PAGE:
20 years ago, ‘the future’ was happening soon, but not too soon. Something that would take time to work out and adapt to.
In 2019, ‘the future’ is here every single day. Thanks to technology, innovation and a global connectedness, ‘futuristic ideas’ are being acted upon with an immediacy not seen before.
Queensland is scaling-up, growing up and expanding faster than ever before — with both its products on offer and people ready to push for the next great development for man — and woman — kind.
Leanne Kemp is the type of person you’d meet a dinner party and never be any the wiser about her illustrious accomplishments or impact as a technology pioneer.
She’s genuinely as happy talking about her chooks as she is about raising venture capital and running her ground breaking blockchain start-up.
“I’m a Brissy girl through and through and I couldn’t be happier to be serving in a capacity that’s going to further help Queensland today and into the future,” she said.
When Leanne Kemp took a call in early 2018 to discuss the ‘ideal appointee’ to replace Queensland’s outgoing Chief Entrepreneur, Steve Baxter, she thought her opinion was being sought.
“I was in New York at the time and hurriedly took the call, and without really listening properly started rattling off names that I thought would be a great fit,” Ms Kemp remembered.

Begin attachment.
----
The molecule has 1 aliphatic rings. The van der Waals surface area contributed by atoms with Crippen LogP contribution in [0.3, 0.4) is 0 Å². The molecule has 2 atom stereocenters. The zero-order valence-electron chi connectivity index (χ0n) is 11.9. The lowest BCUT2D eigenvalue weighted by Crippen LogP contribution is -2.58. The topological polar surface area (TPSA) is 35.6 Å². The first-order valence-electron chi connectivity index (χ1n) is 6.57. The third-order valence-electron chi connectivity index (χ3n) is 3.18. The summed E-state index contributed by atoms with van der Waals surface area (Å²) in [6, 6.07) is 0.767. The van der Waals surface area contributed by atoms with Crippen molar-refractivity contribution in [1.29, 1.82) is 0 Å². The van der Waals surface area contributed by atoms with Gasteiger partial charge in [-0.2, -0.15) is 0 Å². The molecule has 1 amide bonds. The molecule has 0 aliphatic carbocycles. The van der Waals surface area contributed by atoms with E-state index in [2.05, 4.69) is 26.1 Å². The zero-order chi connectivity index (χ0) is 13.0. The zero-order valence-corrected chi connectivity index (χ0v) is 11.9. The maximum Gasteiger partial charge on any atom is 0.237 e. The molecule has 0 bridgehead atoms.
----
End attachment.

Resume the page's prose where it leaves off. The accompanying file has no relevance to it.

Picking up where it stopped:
“It took a few minutes before I was politely interrupted, and I realised that it was actually me who was being asked to take on the role!
“I was so surprised. Genuinely surprised. It really took me aback to be honest. I had such little understanding of the impact I’d had at home and globally.”
It’s an incredibly humble statement.
After more than 20 years’ experience in the tech and entrepreneurial space, Leanne Kemp founded the company Everledger in 2015.
The company uses blockchain technology to track diamonds and follow their history from the ground to jewellery shop fronts and beyond, to maintain transparency in an historically murky market.
“It’s always been very clear to me that anything can become successful if it has purposeful innovation,” Ms Kemp said.
“You’ve got to ask, what’s the problem? Is it a problem that only exists in my suburb or is it global? Or, can the answer to solve my problem also be applied elsewhere?
“When you’re creative and ask the right questions, you’ll get the answers that will solve problems today and for generations to come.
“It’s a big statement but I can say I’ve walked that same path with Everledger. As a team we imagined how to bring transparency to a market with little to no provenance. We proved that the vision we had was founded and needed some new applications to make it work — and we went out and figured out how to make it happen.”
Leanne Kemp figured out how to make it happen — and along the way employed more than 70 people and set up offices in five countries, including Brisbane.
Today, she shares her time between London and South-East Queensland and says there’s no place she’d rather be.
“The depth of the technical capacity, the talent and mentorship and education opportunities that resides in Brisbane is so impressive.
“There really is no better place for me to selfishly grow Everledger — it’s incredibly grounding and brings so much in to focus for me,” she said.
“Queensland got it right 20 years ago when the Smart State initiative was brought in. Now we have to understand not only what the next generation of innovation looks like, we need a purpose it’s going to meet.
“AI and block chain and precision medicine are all coming together, and we need we need to rethink what we can create from the incredible innovation DNA that is already built in to the lifeblood of Queensland.